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Natural Language Game Programming with Inform 7

by Liza Daly
06/08/2006

Part 1 - Introducing Inform 7

Programming games is an activity. A programming language is a kind
of thing.  Inform 7 is a kind of programming language. It is either the
single-most important advance in interactive fiction in a decade, or an
interesting idea doomed to fail.

If you can read that, you can read Inform 7, Graham Nelson's latest version of the most popular programming language for writing interactive fiction (IF), or "text adventures." The preceding paragraph is Inform 7 source code: contrived for this article, yes, but you can compile and run it. If you are a COBOL fan, you will love this language, and if you are not, the main thing you should know is that Inform 7 does not suck. It can do real work in a novel way.

In Choosing a Language for Interactive Fiction, I compared the two most widely used interactive fiction development languages and concluded that real programmers will naturally want to use TADS 3, because it contains all of the features that are so obviously critical to writing IF:

  1. Heavy use of object-oriented programming
  2. An extremely comprehensive standard library that models the real world
  3. A familiar C-like syntax

By comparison, Inform 7 has:

  1. Rule-based semantics in place of classes, objects, and methods
  2. A very lightweight standard library, stripped down even relative to Inform 6
  3. English sentences

OK, so Graham Nelson isn't an ONLamp reader. Interactive fiction languages have tended toward greater complexity and a closer resemblance to traditional programming. What kind of a system do you get when you throw all that away and start from scratch?

Part 2 - Interactive Fiction Games Are A Kind of Book

The first principle of Inform 7 is that interactive fiction is a literary pursuit; IF works are more like short novels than games. In this white paper (PDF), Nelson writes that "the natural language in which to write interactive fiction is natural language," and he believes this statement should apply not only to the language, but to the entire development cycle. As the Macintosh computer did for the desktop metaphor, Inform 7 extends interactive fiction as writing through every aspect of the user experience. This includes not only its unique natural language syntax, but also the integrated development environment, source code organization, and library management.

Inform 7's IDE (currently available for Mac OS X and Windows) presents the developer with two panels positioned like facing pages of a book (Figure 1). There are no references to filenames, header files, or anything platform-specific. Include libraries (called extensions) by naming the library and its author; author name is a requirement because authorship is important in literature. In the default mode, you edit source code in the left pane and all IDE responses appear on the right. Tabs provide access to built-in documentation, the compiler output window, an Inform interpreter, and numerous debugging tools.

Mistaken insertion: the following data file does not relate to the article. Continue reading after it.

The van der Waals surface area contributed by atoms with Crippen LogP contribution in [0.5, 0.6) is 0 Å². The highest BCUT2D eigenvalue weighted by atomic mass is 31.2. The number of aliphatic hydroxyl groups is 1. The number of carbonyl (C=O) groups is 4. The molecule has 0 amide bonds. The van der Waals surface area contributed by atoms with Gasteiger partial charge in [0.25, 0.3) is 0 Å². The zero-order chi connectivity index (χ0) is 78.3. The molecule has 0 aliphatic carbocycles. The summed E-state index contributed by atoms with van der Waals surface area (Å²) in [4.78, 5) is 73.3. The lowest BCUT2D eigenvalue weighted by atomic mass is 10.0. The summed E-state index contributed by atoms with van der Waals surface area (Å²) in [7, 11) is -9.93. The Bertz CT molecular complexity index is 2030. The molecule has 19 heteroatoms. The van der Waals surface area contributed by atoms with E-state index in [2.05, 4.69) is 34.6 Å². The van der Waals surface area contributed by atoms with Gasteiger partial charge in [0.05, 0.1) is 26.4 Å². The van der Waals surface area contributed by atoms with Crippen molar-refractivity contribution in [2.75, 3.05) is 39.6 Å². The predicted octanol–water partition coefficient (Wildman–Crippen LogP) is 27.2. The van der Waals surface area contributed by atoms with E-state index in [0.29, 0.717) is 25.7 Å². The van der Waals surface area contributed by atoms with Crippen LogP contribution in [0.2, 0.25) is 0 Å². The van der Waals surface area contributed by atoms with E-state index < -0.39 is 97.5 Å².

the Inform 7 IDE
Figure 1. The Inform 7 IDE

Some of these debugging tools merit special mention. The IDE can track commands issued in a particular game session and replay them after a recompile. The Skein (Figure 2) provides a visual record of these commands and tracks threads in the story. Because the Skein can get quite large, the programmer can prune the tree to include only the main plotline and relevant branches, but then he can click on any node to jump into the game at that point. It's a unique hybrid of debugger and unit testing suite. Outside of the Skein, you can construct simple unit tests by bundling several commands into a single test. In the spirit of Perl's POD, you can even embed inline documentation and testable example code directly into the source.

Inform 7's Skein
Figure 2. The Skein

The IDE also generates a map for each game. The map isn't as aesthetically pleasing as a hand-authored one, and the system can run into trouble with topologically challenging games, but the feature remains quite useful. With natural language source code, it's easy to get lost in pronouns and incorrectly relate objects. The map provides instant feedback in a case where you may have intended the restrooms to be northeast of the Second Floor Hall but instead attached them to a conference room (Figure 3).

A map from the Inform 7 IDE
Figure 3. A map from the Inform 7 IDE

When errors in the source occur, the IDE provides hyperlinks to the offending code rather than line numbers. Error messaging is in full English and attempts to guess what the author was trying to do, although after some repetition the verbose messages can get a little maddening. Error responses in the current version were derived from beta-testing; as Inform 7 matures, the messaging will likely become more nuanced.

Traditional books get published after being written. Inform 7 likewise provides a method for publishing games, tailored to the unique needs of online release. Authors are encouraged to include metadata complete enough to generate a library card to faciliate archiving and searching. You can also designate portions of code, such as debugging routines, as "not for release," and the publisher will exclude them. Inform 7 exports to a standard IF format called Blorb, which can include images for cover art as well as links to external resources such as websites and audio files. If you choose not to create your own website for the game, you can generate one automatically out of a standard template. Inform 7 can bundle all of these resources together--plus generated walkthroughs, game source, and even a customized, annotated version of the games map (in EPS format). These features are built directly into the language.

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